Sorbic acid

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Sometimes confused with ascorbic acid, Vitamin C.

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Sorbic acid, or 2,4-hexadienoic acid, is a natural organic compound used as a food preservative. It has the chemical formula C6H8O2. It was first isolated from the unripe berries of the Rowan (Sorbus aucuparia), hence its name.

Sorbic acid and its mineral salts, such as sodium sorbate, potassium sorbate and calcium sorbate, are antimicrobial agents often used as preservatives in food and drinks to prevent the growth of mold, yeast and fungi. In general the salts are preferred over the acid form because they are more soluble in water. The optimal pH for the antimicrobial activity is below pH 6.5 and sorbates are generally used at concentrations of 0.025% to 0.10%. Adding sorbate salts to food will however raise the pH of the food slightly so the pH may need to be adjusted to assure safety.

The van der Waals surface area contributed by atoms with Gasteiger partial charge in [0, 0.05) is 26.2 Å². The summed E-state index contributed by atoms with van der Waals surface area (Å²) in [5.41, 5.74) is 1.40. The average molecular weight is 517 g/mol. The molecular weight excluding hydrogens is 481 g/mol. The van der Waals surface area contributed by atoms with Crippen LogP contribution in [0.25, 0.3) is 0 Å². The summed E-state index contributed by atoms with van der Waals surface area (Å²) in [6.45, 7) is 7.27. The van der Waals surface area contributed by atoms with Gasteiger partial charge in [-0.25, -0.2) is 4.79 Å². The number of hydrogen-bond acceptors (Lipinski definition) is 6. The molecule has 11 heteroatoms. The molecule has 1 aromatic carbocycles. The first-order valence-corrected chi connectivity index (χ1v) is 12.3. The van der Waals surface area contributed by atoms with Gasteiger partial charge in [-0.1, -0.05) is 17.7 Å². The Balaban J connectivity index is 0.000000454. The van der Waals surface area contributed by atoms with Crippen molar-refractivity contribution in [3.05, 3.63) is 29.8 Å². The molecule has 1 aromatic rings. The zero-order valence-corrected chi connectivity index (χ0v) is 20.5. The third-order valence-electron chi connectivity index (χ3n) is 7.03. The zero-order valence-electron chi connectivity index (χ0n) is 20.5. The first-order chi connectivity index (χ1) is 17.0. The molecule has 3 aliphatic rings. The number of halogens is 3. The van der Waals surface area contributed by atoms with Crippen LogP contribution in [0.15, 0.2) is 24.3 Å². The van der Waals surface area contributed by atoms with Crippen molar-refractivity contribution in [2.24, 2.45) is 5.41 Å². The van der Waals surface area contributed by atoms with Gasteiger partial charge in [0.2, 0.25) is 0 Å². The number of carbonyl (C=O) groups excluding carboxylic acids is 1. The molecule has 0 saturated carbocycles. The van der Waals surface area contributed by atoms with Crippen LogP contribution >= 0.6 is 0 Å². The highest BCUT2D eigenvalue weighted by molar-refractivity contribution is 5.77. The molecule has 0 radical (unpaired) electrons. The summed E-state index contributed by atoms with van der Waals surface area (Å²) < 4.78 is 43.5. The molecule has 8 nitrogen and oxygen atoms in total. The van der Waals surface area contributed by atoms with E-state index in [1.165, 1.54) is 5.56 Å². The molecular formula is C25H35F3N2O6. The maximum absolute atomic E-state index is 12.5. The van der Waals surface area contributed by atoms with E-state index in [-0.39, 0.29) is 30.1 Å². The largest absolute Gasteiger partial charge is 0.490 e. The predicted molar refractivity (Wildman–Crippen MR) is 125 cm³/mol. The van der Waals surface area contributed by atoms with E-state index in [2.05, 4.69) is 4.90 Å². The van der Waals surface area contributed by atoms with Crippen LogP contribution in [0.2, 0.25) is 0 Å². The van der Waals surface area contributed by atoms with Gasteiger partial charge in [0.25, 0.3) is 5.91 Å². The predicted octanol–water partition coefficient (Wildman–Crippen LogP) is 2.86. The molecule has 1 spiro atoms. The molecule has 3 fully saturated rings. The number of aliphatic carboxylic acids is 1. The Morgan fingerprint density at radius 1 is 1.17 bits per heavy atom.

Sorbic acid should not be confused with other chemically unrelated, but similarly named food additives sorbitol, polysorbate, and ascorbic acid (Vitamin C).

The E numbers are:

Some molds (notably some Trichoderma and Penicillium strains) and yeasts are able to detoxify sorbates by decarboxylation, producing trans-1,3-pentadiene. The pentadiene manifests as a typical odor of kerosene or petroleum. Other detoxification reactions include reduction to 4-hexenol and 4-hexenoic acid. [1]


External links

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